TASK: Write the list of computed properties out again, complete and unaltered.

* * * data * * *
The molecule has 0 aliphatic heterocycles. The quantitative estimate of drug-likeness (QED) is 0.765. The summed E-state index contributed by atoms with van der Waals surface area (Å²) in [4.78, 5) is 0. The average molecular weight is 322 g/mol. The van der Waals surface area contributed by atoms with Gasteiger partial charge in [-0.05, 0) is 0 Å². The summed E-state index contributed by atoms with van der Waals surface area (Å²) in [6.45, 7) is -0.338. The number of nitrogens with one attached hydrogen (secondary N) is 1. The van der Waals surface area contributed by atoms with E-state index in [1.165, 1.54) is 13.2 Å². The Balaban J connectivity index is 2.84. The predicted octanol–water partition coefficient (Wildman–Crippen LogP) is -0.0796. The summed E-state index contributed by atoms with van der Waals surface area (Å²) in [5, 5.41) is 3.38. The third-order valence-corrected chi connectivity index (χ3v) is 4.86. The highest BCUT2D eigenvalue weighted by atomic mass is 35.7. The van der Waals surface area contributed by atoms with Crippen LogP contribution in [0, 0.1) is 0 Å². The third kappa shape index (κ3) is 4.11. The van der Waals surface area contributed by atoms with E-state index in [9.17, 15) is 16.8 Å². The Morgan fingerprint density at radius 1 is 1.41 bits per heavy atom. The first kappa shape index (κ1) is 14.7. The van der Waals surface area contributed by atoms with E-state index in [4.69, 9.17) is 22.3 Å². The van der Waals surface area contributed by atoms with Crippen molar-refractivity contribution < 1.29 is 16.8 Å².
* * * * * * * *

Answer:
The molecule has 0 aliphatic heterocycles. The quantitative estimate of drug-likeness (QED) is 0.765. The summed E-state index contributed by atoms with van der Waals surface area (Å²) in [4.78, 5) is 0. The average molecular weight is 322 g/mol. The van der Waals surface area contributed by atoms with Gasteiger partial charge in [-0.05, 0) is 0 Å². The summed E-state index contributed by atoms with van der Waals surface area (Å²) in [6.45, 7) is -0.338. The number of nitrogens with one attached hydrogen (secondary N) is 1. The van der Waals surface area contributed by atoms with E-state index in [1.165, 1.54) is 13.2 Å². The Balaban J connectivity index is 2.84. The predicted octanol–water partition coefficient (Wildman–Crippen LogP) is -0.0796. The summed E-state index contributed by atoms with van der Waals surface area (Å²) in [5, 5.41) is 3.38. The third-order valence-corrected chi connectivity index (χ3v) is 4.86. The highest BCUT2D eigenvalue weighted by atomic mass is 35.7. The van der Waals surface area contributed by atoms with Crippen LogP contribution in [0, 0.1) is 0 Å². The third kappa shape index (κ3) is 4.11. The van der Waals surface area contributed by atoms with E-state index in [9.17, 15) is 16.8 Å². The Morgan fingerprint density at radius 1 is 1.41 bits per heavy atom. The first kappa shape index (κ1) is 14.7. The van der Waals surface area contributed by atoms with E-state index in [4.69, 9.17) is 22.3 Å². The van der Waals surface area contributed by atoms with Crippen molar-refractivity contribution < 1.29 is 16.8 Å².